Matthew 5:1-12 – This is perhaps the best known of Jesus’ teachings, full of sayings that contradict the way we tend to think about things. We tend to think that those who are highly spiritual and happy and confident, those who are blessed to live in comfort and peace are those whom the gods have favored, their temporal blessings a sign of greater, more lasting blessings. Yet Jesus insists that appearances are not everything, and many that the world views as cursed or unfortunate will be seen – in God’s timing – to be the blessed ones.

Likewise, those who are often pushed aside by the more aggressive and confident in the world, – the nice guys who finish last – they have much to look forward to as well. One day it will be seen that mercy is not a foolish indulgence, that purity is not something to be mocked, that seeking peace is not a sign of weakness, and that those who are persecuted – even unto death – are never forgotten by their God.

Finally, persecution for following Christ is a sign of faithfulness. It is not a sign of dishonor, but rather a badge of honor. It is not something that should take us by surprise but something we should expect because we have an enemy who, though defeated, is still very much at work in this world, lashing out against the children of God because he cannot strike at God himself. As such, our response to persecution for our faith is to rejoice. Not for the sake of our suffering, but for the surety of our victory over it and through it. The ranks of persecuted Christians in the world continues to grow every day, and it is an honor to be numbered among them. This is not a call to seek out suffering and persecution, but simply the assurance that if and when it comes, we should be ready to praise God rather than curse him for abandoning us.

This is very much a big picture sort of teaching. As such, followers of Christ will find that they do not appreciate these characteristics very much in the here and now. Those who suffer, who endure loss, who renounce worldly expectations of vengeance – their road is not easy or enviable. It is natural for Christians to seek to avoid these conditions. But we should not be surprised when we find ourselves in them. As such, this passage also calls us to stand with our brothers and sisters who suffer, to seek to bear their burdens with them, and to witness to them the faithfulness of God the Father and the lavishness of his love, even though they may be called to suffer and die in this moment.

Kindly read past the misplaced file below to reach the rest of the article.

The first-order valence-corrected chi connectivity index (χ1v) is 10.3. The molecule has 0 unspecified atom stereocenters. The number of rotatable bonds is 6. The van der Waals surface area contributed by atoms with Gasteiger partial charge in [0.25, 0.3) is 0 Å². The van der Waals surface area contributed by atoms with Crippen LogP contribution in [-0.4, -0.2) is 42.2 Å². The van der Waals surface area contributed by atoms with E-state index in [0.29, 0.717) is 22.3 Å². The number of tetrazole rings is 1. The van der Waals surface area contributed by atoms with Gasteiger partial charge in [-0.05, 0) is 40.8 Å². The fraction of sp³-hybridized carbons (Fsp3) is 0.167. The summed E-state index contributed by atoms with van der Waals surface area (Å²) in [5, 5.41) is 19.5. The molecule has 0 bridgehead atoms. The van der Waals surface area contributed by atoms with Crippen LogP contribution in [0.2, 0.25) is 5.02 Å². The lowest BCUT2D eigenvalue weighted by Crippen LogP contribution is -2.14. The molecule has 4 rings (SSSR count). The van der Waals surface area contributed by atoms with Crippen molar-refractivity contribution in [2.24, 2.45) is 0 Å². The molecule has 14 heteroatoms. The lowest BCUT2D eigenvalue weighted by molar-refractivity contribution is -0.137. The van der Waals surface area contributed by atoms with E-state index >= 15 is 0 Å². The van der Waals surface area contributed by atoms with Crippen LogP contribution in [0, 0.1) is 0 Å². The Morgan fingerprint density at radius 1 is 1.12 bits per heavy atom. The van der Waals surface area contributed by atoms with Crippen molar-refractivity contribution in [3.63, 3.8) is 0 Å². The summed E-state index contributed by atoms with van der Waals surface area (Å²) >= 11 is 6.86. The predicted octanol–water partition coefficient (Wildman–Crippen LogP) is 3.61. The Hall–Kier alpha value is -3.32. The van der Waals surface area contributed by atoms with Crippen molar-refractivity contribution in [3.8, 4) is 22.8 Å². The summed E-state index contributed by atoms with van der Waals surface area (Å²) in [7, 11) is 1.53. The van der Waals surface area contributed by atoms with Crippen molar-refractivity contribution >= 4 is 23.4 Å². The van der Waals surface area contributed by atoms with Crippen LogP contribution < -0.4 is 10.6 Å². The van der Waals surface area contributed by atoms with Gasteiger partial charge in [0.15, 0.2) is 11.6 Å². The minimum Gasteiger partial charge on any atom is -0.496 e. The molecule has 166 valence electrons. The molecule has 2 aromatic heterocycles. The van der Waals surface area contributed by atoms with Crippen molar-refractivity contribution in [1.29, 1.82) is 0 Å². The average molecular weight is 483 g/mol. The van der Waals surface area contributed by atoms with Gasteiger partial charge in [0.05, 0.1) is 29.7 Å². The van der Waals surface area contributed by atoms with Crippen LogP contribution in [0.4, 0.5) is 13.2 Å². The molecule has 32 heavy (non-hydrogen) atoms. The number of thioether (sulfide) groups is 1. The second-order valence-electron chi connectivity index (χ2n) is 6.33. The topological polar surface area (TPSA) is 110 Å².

This passage would be a good one for the Western Church to remember as its influence and numbers wane. We should not experience this in bitterness or in lashing out against those who turn against us. Rather, we must keep our eyes fixed on our heavenly Father, on the promises He has made to us, and on the way his Son taught us, when need be, to suffer and die, trusting not in the transient comforts of the world or youth or the other idols set before us, but in the lavishness of God which will be shown to outshine all of these things eternally.


October 23, 2015

Train up a child in the way he should go; even when he is old he will not depart from it.  Proverbs 22:6

For some parents and grandparents, this is a hope.  The hope is that their offspring who have left the church will one day return to the church, to something more substantial than an ill-defined and unassuming spirituality.

It may well be that this is a good hope, or at least a reasonable one.  It isn’t uncommon for me to talk with people who had some form of contact with the Church in the past.  Maybe it was a baptism or more extensive involvement.  But since then they’ve quit coming to church.  They may claim to still be religious or even Christian, but they’ve found other means they think satisfy and fulfill that identity.

Until something happens in life.  Until they have their own child or grandchild.  Then the old things tend to return.  I met with a young mother who wants to baptize her child.  She doesn’t go to church regularly, yet still has some instinctual understanding that this is what you do.  Of course my hope is that having touched base with a church for this event, she will be led to return to church (mine or another) more regularly.  But at the end of the day I am forced to leave the situation in God’s hands.  He may use me for this small piece of the puzzle, but I may never see any of the other pieces coming together.